Pronounce it: jell-ah-teen
A colourless, tasteless and odourless setting agent made from the boiled bones, skins and tendons of animals. When dissolved in boiling water and then cooled it turns into a jelly-like form that is used to thicken and stabilise desserts such as jelly, custard and fillings.
Gelatine comes in either leaf or powdered form. Powdered gelatine in available in most supermarkets, usually with instructions on how much is need to set a specific quantity of liquid. Most cooks, however, prefer to use leaf gelatine as it dissolves quickly and is odourless, flavourless and clear.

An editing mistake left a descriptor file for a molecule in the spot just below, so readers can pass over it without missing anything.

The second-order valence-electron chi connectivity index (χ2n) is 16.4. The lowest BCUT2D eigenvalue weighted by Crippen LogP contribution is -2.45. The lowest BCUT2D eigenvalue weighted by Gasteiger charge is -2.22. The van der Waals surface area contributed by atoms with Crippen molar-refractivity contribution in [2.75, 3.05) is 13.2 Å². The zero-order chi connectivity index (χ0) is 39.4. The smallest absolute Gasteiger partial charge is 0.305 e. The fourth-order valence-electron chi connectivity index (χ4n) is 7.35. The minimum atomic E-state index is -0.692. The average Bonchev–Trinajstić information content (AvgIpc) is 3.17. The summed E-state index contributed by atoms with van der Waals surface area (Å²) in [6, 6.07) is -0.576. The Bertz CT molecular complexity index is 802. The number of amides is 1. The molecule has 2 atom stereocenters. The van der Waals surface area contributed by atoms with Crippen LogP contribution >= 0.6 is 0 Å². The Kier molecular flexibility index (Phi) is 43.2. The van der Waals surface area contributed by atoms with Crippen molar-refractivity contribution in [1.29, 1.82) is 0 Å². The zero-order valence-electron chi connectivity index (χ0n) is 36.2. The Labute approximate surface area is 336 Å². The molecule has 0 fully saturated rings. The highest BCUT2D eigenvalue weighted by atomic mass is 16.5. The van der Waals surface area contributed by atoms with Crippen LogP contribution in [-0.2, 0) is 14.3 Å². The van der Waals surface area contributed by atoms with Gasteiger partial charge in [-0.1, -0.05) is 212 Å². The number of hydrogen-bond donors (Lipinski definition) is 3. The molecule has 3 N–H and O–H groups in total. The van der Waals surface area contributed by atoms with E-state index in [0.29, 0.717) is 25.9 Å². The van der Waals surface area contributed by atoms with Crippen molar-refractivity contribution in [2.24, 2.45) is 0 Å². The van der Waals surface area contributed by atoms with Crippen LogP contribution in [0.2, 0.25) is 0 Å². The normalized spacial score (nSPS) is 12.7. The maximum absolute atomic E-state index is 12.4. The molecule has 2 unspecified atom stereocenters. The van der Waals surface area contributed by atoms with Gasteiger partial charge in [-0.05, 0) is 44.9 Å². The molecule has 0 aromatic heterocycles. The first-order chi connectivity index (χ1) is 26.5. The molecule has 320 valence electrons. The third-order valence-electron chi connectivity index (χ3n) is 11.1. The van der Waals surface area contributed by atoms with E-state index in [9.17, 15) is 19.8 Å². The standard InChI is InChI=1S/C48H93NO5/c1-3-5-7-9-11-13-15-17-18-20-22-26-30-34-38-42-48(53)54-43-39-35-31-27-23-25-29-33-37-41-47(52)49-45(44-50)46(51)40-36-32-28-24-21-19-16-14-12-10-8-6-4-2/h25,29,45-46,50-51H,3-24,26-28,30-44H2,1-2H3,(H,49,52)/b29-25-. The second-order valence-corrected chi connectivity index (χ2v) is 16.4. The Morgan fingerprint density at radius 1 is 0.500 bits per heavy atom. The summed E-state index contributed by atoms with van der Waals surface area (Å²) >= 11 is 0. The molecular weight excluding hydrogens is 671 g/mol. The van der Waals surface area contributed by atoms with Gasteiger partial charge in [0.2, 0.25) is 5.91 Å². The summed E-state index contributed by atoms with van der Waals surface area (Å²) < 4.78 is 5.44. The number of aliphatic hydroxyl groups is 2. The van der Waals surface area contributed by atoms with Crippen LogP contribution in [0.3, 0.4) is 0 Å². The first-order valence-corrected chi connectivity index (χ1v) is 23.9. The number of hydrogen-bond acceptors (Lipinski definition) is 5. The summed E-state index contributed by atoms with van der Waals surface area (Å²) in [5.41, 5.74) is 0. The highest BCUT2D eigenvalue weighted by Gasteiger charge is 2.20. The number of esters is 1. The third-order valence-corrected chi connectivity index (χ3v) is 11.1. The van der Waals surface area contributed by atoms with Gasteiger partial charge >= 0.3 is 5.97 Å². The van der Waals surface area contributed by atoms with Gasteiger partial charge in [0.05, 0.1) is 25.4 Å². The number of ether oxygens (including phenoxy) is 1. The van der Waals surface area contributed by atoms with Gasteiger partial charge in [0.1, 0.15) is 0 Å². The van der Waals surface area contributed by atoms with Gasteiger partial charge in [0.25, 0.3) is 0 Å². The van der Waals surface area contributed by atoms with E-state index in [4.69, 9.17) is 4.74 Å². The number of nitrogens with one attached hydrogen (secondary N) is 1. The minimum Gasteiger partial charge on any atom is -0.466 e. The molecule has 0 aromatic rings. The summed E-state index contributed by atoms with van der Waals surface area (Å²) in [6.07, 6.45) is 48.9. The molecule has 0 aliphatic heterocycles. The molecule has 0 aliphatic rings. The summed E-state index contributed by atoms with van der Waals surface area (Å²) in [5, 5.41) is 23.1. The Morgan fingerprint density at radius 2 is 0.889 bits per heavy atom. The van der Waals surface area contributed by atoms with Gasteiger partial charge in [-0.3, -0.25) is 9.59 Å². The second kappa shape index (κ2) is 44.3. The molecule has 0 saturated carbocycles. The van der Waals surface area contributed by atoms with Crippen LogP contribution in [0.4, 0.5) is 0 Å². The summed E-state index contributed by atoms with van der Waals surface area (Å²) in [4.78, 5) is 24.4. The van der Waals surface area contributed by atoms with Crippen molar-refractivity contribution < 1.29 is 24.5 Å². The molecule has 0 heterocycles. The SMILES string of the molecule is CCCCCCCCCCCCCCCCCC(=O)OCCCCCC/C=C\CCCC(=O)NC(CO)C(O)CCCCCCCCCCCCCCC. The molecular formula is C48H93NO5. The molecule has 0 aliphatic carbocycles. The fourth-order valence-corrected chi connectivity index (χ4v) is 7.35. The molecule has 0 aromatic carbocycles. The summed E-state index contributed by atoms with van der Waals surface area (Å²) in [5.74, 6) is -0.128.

To dissolve gelatine leaves soak them in cold water for five minutes and then remove and squeeze out the leaves.
To prepare powdered gelatine sprinkle it into cold water until it swells and then stirred into hot liquid to dissolve.
In a cool dark place.
In desserts or cold soups.
Can't find it
Try agar agar.